COLUMBIA — Legislators on Tuesday approved how they'll evaluate potential bids to buy Santee Cooper, giving the highest priority to an offer's impact on electricity rates.
The panel's votes cleared the way for companies to make formal bids to buy all or parts of South Carolina's only state-owned utility.
More than two dozen groups have shown interest, though not all are serious, said Sen. Paul Campbell, R-Goose Creek, co-chairman of the legislative committee created to weigh the utility's fate.
Those groups include the utility's biggest customer — the 20 electric cooperatives across the state.
"We certainly are interested in being part of that process," said Mike Couick, CEO of the Electric Cooperatives of South Carolina.
The panel set a mid-January deadline for offers.
But that doesn't mean the panel is making any decisions on whether to sell.
Sen. Larry Grooms, R-Bonneau, said he remains opposed to the idea unless evaluations show that Santee Cooper's ratepayers, employees and South Carolina as a whole would be better off.
Under state law, only the Legislature can sell any or all of Santee Cooper. The panel is tasked with making recommendations to the General Assembly.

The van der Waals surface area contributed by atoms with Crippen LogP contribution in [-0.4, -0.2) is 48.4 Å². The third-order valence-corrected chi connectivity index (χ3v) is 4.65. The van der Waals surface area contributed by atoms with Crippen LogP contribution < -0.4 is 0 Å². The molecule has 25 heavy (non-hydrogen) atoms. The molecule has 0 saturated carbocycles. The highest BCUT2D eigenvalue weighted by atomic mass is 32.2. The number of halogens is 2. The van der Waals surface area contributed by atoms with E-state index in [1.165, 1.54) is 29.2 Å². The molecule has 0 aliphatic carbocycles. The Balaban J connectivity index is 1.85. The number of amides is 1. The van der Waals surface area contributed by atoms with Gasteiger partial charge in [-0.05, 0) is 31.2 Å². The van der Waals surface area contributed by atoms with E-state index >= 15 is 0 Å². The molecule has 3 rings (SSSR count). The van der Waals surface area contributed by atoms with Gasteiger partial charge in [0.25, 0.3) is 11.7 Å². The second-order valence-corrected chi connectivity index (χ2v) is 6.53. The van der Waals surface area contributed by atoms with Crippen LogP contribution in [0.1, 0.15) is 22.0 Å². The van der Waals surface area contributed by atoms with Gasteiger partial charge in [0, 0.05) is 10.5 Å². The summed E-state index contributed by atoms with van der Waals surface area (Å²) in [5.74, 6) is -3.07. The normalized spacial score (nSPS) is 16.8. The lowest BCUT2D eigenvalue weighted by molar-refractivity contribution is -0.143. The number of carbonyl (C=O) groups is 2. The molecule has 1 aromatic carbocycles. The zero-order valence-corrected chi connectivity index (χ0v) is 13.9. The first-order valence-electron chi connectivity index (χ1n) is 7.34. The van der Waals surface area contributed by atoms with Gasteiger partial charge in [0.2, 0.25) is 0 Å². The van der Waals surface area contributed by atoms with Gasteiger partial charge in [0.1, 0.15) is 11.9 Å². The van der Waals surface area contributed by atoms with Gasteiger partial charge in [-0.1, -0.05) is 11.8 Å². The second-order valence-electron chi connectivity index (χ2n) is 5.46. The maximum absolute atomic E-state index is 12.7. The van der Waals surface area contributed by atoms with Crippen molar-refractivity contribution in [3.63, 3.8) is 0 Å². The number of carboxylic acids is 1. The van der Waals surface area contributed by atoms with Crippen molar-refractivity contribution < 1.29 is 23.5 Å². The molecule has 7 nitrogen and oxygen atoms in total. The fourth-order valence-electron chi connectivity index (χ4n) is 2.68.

ICF, a consulting firm hired by the panel, will evaluate the proposals and determine what the utility's assets are worth.
Lawmakers set a proposed purchase price as second in importance.
Other evaluation criteria include a potential buyer's plans for retaining existing employees, whether operations would continue locally, a company's utility experience, its financial strength and what would happen to employees' pensions.
But first a company must meet a pass-fail test. An application won't be considered at all if a company doesn't have adequate experience or financial backing. It also must spell out how it will pay off Santee Cooper's roughly $8 billion debt and exactly which assets the company wants to buy.
Those assets include Lake Moultrie and Lake Marion, which occupy 167,000 acres, as well as 34 public recreation sites, 25,500 acres of forest and 11,700 acres of land set aside as wildlife habitat.
If a company doesn't want to buy the hydroelectric plants, which make up a tiny percentage of the utility's total power generation, a proposal could involve the state taking over the lakes, Campbell said.
Saddling taxpayers with any of the utility's debt is not an option, he said.
Half of that debt stems from a failed nuclear power plant project in Fairfield County. The state-owned utility and South Carolina Electric & Gas, the majority owner, abandoned two partially built reactors at V.C. Summer in July 2017 after jointly spending $9 billion.
Customers have been funding the debacle through their electricity bills since 2009.
Earlier this year, legislators approved a temporary, 15 percent rate cut for SCE&G customers. State regulators could decide next month to make those permanent.